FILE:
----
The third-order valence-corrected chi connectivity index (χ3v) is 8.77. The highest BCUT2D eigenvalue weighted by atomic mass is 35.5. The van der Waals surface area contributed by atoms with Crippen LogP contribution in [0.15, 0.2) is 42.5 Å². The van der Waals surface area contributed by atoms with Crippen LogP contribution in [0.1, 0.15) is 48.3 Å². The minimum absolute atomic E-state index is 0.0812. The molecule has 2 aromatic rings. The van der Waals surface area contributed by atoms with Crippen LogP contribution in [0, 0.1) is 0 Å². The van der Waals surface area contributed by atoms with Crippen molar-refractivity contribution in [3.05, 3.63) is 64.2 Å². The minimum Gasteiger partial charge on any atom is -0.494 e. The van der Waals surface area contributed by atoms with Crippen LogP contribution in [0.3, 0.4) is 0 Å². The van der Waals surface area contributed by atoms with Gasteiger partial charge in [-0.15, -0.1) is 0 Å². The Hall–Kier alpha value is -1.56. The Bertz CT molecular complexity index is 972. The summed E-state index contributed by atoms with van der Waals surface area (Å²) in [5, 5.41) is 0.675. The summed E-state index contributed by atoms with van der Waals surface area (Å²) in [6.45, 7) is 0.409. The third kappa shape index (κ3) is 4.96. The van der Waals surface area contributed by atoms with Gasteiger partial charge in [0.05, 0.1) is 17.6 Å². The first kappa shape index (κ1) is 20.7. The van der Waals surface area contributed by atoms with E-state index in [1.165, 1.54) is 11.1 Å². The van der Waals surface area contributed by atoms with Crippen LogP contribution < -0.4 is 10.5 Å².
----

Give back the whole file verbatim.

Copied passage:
The third-order valence-corrected chi connectivity index (χ3v) is 8.77. The highest BCUT2D eigenvalue weighted by atomic mass is 35.5. The van der Waals surface area contributed by atoms with Crippen LogP contribution in [0.15, 0.2) is 42.5 Å². The van der Waals surface area contributed by atoms with Crippen LogP contribution in [0.1, 0.15) is 48.3 Å². The minimum absolute atomic E-state index is 0.0812. The molecule has 2 aromatic rings. The van der Waals surface area contributed by atoms with Crippen LogP contribution in [0, 0.1) is 0 Å². The van der Waals surface area contributed by atoms with Crippen molar-refractivity contribution in [3.05, 3.63) is 64.2 Å². The minimum Gasteiger partial charge on any atom is -0.494 e. The van der Waals surface area contributed by atoms with Crippen LogP contribution in [0.3, 0.4) is 0 Å². The van der Waals surface area contributed by atoms with Gasteiger partial charge in [-0.15, -0.1) is 0 Å². The Hall–Kier alpha value is -1.56. The Bertz CT molecular complexity index is 972. The summed E-state index contributed by atoms with van der Waals surface area (Å²) in [5, 5.41) is 0.675. The summed E-state index contributed by atoms with van der Waals surface area (Å²) in [6.45, 7) is 0.409. The third kappa shape index (κ3) is 4.96. The van der Waals surface area contributed by atoms with Gasteiger partial charge in [0.05, 0.1) is 17.6 Å². The first kappa shape index (κ1) is 20.7. The van der Waals surface area contributed by atoms with E-state index in [1.165, 1.54) is 11.1 Å². The van der Waals surface area contributed by atoms with Crippen LogP contribution < -0.4 is 10.5 Å².